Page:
It is a sunny afternoon and, for the month of October, it feels like the heat is on. Goa were bowled out for 42 on the first day of a three-day contest and played a much better game in the second innings. Angst had turned to hope.
Standing in a corner, distanced from the debate on how the boys had shown an improvement after the first day was Shamba Molu Naik Desai, the new vice president of Goa Cricket Association (GCA).
Shamba is not new to cricket but being part of GCA is new to him and yet the 42 year old from Canacona has a perspective of cricket that fits the demanour of a person worth trusting. Shamba does not talk much. But, when he decides, he gets your ear.
“Goa is not like other States. When it rains in Goa, it rains. The grass grows rough, the playable grounds become unplayable and for literally four months of the year no cricket can be played. Where do you expect these boys to sharpen their skills?” asks Shamba as Goa’s Sanath prepares his lineup for the next ball.
“You can see the desire in them. The will to win is alive in all these boys. They fared poorly yesterday but they are putting up a fight today. The boys do not have a platform to perform on because we do not have any grounds for these boys to have match practise. I think, this is one of the main reasons why they look to struggle,” assumes Shamba as one Goan batsman sends the ball to the fence.
“I grew up in Canacona where most of us play cricket. We play on any ground available or any surface. Boys from my village dream of playing on a pitch like this one and yet the spirit to play never stops because the game drives many crazy. It is about the game and the game blooms when there is infrastructure,” thinks Samba.
“Today, whatever we are trying to develop is attempted to be sabotaged by disgruntled elements. These are people working against cricket in Goa,” asserts Shamba.
Shamba loves cricket and with it shares a second love for hospitality. Everyone loves to eat and eating stops being a necessity when what you are eating is prepared with love. And, he sees a line between food and cricket fostered by love.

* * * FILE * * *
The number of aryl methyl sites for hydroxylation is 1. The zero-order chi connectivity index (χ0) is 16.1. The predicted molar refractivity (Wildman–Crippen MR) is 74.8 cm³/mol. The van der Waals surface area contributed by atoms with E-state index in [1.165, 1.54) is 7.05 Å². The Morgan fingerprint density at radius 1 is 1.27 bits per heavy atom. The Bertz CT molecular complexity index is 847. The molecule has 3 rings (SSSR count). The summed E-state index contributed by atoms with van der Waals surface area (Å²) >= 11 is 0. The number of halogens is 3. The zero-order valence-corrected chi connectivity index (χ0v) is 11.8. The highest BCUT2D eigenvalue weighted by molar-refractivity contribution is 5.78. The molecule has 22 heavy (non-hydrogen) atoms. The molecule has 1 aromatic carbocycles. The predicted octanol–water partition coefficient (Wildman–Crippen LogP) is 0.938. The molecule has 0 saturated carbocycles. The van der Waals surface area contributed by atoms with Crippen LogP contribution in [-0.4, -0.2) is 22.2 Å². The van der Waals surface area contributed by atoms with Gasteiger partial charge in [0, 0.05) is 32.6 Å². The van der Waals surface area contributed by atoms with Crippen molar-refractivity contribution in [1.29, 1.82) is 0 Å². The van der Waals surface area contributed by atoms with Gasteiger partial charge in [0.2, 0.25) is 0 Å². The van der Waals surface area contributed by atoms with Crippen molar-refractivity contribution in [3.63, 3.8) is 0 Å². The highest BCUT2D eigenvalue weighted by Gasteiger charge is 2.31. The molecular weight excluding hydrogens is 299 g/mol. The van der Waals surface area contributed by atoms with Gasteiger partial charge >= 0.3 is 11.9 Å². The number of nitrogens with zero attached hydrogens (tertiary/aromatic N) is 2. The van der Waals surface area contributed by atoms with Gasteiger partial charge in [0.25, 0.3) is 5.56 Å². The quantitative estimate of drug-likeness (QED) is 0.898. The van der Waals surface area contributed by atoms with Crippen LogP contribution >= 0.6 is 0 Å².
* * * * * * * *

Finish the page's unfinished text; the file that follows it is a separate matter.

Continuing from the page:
“Cricket is a game that needs to be understood and one can do that without playing the game. Building a stadium is as easy as stopping a stadium from being built. This happens when interests are vested. Cricket in Goa is being played at personal levels by a few individuals who do not have the game at heart and that suffering percolates to these boys,” opines Shamba as the batsman from Goa tries to stave the Kerala attack.
“Since we have no ground for the boys to play competitive cricket, we (The GCA Managing committee) has decided to take a ground on lease in Karnataka for ten years. It does not rain there when it rains here and the boys can enjoy the facility. They can play competitive cricket with the teams from that State and then we will not have to introspect on why our boys are playing badly,” muses Shamba.
This is one reason. There could be more but, Shamba believes in enjoying one tune at a time.
“By being in GCA, don’t expect miracles from me. Just like these boys lack match practise, I lack the expertise but I have a desire to learn and cricket needs to be caressed today, not hurt. The ball may be hard but if the hardest player can be softened why can’t a ball. It takes time and when it does soften, you will see the spark glow in youngsters,” affirms Shamba.
As the umpires call the end of days play, Shamba is not around. He may be on his way back home to Canacona or having tea with friends. It does not really matter because Shamba knows a strong mind and an open heart is an antidote for what the game lacks in Goa.